In many ways, Game 6 is the Michael Keaton movie I’ve been waiting ten years to see. He’s the lead, it isn’t a comedy, he’s got a grown kid, it ought to be a return to form. It’s a mildly high profile film, or at least it should have been, as Don DeLillo wrote it. It isn’t high profile though. A film written by DeLillo–or any fiction writer of his stature–won’t excite filmgoers, who tend to shun good literature, and won’t excite fiction readers, who tend to dismiss film as a lesser narrative medium. Unfortunately, Game 6 isn’t a positive example of fiction writers doing films. While DeLillo’s script is good and he’s got some great scenes in the film, too much of what’s going on isn’t going on–in prose, looking at a couple guys sitting on a couch on the street can mean something. In a film, it’s a couple guys sitting on a couch on the street. There are a lot of those moments in the film. Still, I wanted it to work. It’s short, eighty-some minutes, but full of content. Had it worked, I’d be ringing a bell (actually, I probably already rung that bell with Personal Velocity and look how well Rebecca Miller turned out).
Game 6 not working isn’t DeLillo’s fault. While the script gets distracted (and too conventional in the end), the film fails because of Michael Hoffman. Game 6 needs a director who can range from conventional to hallucinatory. Hoffman fails. He can’t create a visually interesting film, much less a visually representation of Keaton’s character’s perception of the world around him. With a stronger director, and maybe eighty-sixing the terrible radio jockey dialogue, Game 6 would have worked out. It has an impeccable cast. Keaton hasn’t been this good in ten years and Griffin Dunne hasn’t been this good ever. Then, near the end, DeLillo sticks Dunne in a TV and has him talk to Keaton and Hoffman didn’t think not to do it (as much as it needed a more visually empathic director, Game 6 needed one who could say no to the higher profile writer). Robert Downey Jr. is a little bit less than he can be–he’s fine enough for the film, but he’s on autopilot, as Hoffman can’t direct his most important scene.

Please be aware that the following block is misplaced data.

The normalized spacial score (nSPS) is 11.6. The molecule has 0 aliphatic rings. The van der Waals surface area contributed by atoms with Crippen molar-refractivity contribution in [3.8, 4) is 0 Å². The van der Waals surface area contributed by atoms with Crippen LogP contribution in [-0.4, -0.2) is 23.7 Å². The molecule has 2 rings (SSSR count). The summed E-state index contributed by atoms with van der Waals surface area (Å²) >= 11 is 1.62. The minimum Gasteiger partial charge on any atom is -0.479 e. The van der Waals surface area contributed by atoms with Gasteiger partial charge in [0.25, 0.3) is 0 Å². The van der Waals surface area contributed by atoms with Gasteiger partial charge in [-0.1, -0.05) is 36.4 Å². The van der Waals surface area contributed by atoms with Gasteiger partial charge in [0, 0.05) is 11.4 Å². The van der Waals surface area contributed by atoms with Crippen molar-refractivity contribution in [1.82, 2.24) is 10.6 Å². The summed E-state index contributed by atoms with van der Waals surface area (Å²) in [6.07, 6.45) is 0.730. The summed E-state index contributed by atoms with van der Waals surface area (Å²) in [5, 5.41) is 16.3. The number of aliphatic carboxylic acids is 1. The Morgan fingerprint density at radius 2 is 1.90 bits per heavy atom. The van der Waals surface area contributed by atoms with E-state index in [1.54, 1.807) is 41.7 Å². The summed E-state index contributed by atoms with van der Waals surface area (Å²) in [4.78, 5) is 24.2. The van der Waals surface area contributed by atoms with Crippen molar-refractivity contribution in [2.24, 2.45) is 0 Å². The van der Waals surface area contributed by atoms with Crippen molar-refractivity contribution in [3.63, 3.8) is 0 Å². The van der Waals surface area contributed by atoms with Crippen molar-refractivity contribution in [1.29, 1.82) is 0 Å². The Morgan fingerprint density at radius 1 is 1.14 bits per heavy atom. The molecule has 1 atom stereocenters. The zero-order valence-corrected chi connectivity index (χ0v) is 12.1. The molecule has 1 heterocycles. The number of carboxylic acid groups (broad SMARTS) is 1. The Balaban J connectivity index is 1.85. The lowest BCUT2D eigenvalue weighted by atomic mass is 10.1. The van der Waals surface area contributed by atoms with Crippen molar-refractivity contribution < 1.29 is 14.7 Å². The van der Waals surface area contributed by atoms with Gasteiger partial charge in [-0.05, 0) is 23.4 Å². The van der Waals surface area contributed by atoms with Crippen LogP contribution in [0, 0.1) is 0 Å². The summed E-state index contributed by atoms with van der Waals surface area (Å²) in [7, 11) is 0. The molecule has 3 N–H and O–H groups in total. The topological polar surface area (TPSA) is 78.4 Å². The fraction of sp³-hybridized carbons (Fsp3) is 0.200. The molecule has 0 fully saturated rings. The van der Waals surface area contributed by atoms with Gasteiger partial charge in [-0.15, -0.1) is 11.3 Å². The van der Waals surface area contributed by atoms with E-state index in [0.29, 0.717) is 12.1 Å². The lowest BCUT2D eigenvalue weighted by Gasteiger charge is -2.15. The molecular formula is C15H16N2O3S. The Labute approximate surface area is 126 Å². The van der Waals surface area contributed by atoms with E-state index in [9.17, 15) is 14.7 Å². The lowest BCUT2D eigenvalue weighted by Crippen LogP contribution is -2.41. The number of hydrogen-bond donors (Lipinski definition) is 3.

Messing up a film set in a day, in New York City, about a bunch of Red Sox fans during the last game of the World Series should be impossible. I suppose it’s not all Hoffman’s fault. DeLillo skimps on the father-daughter relationship stuff and it end being more important than anything else. Hoffman could have fixed it. A better director would have.
Directed by Michael Hoffman; written by Don DeLillo; director of photography, David M. Dunlap; edited by Camilla Toniolo; music by Yo La Tengo; production designer, Bill Groom; produced by Amy Robinson, Griffin Dunne, Leslie Urdang and Christina Weiss Lurie; released by Kindred Media Group.
Starring Michael Keaton (Nicky Rogan), Griffin Dunne (Elliot Litvak), Shalom Harlow (Paisley Porter), Bebe Neuwirth (Joanna Bourne), Catherine O’Hara (Lillian Rogan), Harris Yulin (Peter Redmond) and Robert Downey Jr. (Steven Schwimmer).